REBOOT

Postpartum is hard. No matter where you are, who you are with, or the particular circumstances; the postpartum challenges to your mind and body are intense. It’s also hard for the loved ones of the mother, as they try to cope with the changes and provide support and love in the best way they can while often being overwhelmed by the challenging circumstances themselves.

Even now I’m having trouble finding my way through this post as mixed emotions gurgle to the surface and confuse my focus.

The past year has been very difficult. Somehow, my second baby is approaching his first birthday. And yet, where did all those days go? Many hours were spent in an exhausted survival mode with feelings of resentment, disappointment, shame, and despair. But I also have been working on myself and knowing that things will improve with time and with effort.

Infertility and phases of depression put an extra stress on my relationship with my best friend and husband, Rodney. The postpartum challenges we faced in isolation, in our apartment during the covid pandemic in Cuenca, Ecuador, thousands of miles from our support network, brought us down to our lowest point as a couple. I wasn’t doing well. While not every moment was terrible, I wasn’t enjoying our children and family as much as I wanted to. I wasn’t enjoying life as much as I wanted to. I wasn’t feeling loved, and I was not loving Rodney well. Our communication faltered from healthy and supportive to almost non-existent. I won’t dwell on the past and on the negative, but please reach out to me if you need support or want to hear more to connect and not feel alone.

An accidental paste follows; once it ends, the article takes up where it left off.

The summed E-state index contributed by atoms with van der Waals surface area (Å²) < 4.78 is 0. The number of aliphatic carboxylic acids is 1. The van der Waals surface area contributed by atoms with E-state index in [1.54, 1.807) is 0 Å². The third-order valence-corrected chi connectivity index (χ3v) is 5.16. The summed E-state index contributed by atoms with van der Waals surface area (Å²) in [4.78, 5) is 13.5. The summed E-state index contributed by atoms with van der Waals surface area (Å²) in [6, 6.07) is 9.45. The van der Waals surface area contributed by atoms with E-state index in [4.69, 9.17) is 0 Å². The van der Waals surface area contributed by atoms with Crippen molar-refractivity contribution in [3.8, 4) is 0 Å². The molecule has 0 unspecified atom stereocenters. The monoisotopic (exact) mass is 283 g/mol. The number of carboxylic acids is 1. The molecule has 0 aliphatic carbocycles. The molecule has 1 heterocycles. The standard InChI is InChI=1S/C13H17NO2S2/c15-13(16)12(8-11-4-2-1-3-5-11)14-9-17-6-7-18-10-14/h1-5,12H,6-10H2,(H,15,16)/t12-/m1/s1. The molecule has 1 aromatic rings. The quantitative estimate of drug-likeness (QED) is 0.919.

Recently, Rodney and I have taken bigger steps towards improving our relationship and ourselves as individuals. I am using an online counseling service for myself and we just started relationship counseling on a related platform.

For myself, I have given up wheat and coffee as they both seem to interfere with my body functioning well- we’ll see as time goes on. I am using intentional breathing to relax and reset my mind and body, as well as a very simple mantra: “Breathe. Relax. This too shall pass.” Two giant, exciting, challenging changes started today: 1) Mommy goes out to the officina to work instead of Daddy, and 2) I begin the Wim Hof Method 10-week fundamental course.